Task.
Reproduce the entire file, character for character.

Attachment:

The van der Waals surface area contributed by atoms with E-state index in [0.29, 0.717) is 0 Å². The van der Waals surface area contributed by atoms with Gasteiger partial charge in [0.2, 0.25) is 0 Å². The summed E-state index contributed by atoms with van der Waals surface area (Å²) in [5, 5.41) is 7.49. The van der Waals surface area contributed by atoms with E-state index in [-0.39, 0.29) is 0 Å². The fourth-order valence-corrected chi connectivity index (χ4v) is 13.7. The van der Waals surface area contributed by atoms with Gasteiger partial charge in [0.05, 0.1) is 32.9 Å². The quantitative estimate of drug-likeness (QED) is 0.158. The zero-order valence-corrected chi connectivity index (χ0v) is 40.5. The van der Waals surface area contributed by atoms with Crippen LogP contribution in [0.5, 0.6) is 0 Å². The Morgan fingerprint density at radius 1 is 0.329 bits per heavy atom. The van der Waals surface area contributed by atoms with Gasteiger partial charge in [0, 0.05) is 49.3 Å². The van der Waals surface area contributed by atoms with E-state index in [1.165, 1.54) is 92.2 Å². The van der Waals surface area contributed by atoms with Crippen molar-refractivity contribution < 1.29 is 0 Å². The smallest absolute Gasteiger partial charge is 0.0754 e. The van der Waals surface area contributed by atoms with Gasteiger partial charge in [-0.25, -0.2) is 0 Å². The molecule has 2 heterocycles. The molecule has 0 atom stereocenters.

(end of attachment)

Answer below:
The van der Waals surface area contributed by atoms with E-state index in [0.29, 0.717) is 0 Å². The van der Waals surface area contributed by atoms with Gasteiger partial charge in [0.2, 0.25) is 0 Å². The summed E-state index contributed by atoms with van der Waals surface area (Å²) in [5, 5.41) is 7.49. The van der Waals surface area contributed by atoms with E-state index in [-0.39, 0.29) is 0 Å². The fourth-order valence-corrected chi connectivity index (χ4v) is 13.7. The van der Waals surface area contributed by atoms with Gasteiger partial charge in [0.05, 0.1) is 32.9 Å². The quantitative estimate of drug-likeness (QED) is 0.158. The zero-order valence-corrected chi connectivity index (χ0v) is 40.5. The van der Waals surface area contributed by atoms with Crippen LogP contribution in [0.5, 0.6) is 0 Å². The Morgan fingerprint density at radius 1 is 0.329 bits per heavy atom. The van der Waals surface area contributed by atoms with Gasteiger partial charge in [0, 0.05) is 49.3 Å². The van der Waals surface area contributed by atoms with E-state index in [1.165, 1.54) is 92.2 Å². The van der Waals surface area contributed by atoms with Crippen molar-refractivity contribution < 1.29 is 0 Å². The smallest absolute Gasteiger partial charge is 0.0754 e. The van der Waals surface area contributed by atoms with Gasteiger partial charge in [-0.25, -0.2) is 0 Å². The molecule has 2 heterocycles. The molecule has 0 atom stereocenters.